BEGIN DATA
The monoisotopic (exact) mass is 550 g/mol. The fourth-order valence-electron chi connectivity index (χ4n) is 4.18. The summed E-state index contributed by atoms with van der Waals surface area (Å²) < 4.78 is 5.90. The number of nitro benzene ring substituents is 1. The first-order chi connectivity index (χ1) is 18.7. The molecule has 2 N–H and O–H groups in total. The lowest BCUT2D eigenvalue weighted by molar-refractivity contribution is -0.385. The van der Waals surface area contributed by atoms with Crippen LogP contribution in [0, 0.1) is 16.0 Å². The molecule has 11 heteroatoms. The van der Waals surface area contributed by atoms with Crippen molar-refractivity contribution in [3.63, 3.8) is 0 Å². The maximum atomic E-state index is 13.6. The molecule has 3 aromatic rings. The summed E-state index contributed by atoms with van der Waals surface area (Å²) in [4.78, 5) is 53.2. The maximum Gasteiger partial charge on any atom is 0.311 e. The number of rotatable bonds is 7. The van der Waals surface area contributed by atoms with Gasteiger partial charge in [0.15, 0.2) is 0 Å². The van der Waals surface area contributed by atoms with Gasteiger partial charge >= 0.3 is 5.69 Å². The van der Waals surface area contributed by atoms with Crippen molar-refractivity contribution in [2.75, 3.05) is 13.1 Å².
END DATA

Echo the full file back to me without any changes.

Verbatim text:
The monoisotopic (exact) mass is 550 g/mol. The fourth-order valence-electron chi connectivity index (χ4n) is 4.18. The summed E-state index contributed by atoms with van der Waals surface area (Å²) < 4.78 is 5.90. The number of nitro benzene ring substituents is 1. The first-order chi connectivity index (χ1) is 18.7. The molecule has 2 N–H and O–H groups in total. The lowest BCUT2D eigenvalue weighted by molar-refractivity contribution is -0.385. The van der Waals surface area contributed by atoms with Crippen LogP contribution in [0, 0.1) is 16.0 Å². The molecule has 11 heteroatoms. The van der Waals surface area contributed by atoms with Crippen molar-refractivity contribution in [3.63, 3.8) is 0 Å². The maximum atomic E-state index is 13.6. The molecule has 3 aromatic rings. The summed E-state index contributed by atoms with van der Waals surface area (Å²) in [4.78, 5) is 53.2. The maximum Gasteiger partial charge on any atom is 0.311 e. The number of rotatable bonds is 7. The van der Waals surface area contributed by atoms with Gasteiger partial charge in [0.15, 0.2) is 0 Å². The van der Waals surface area contributed by atoms with Gasteiger partial charge >= 0.3 is 5.69 Å². The van der Waals surface area contributed by atoms with Crippen molar-refractivity contribution in [2.75, 3.05) is 13.1 Å².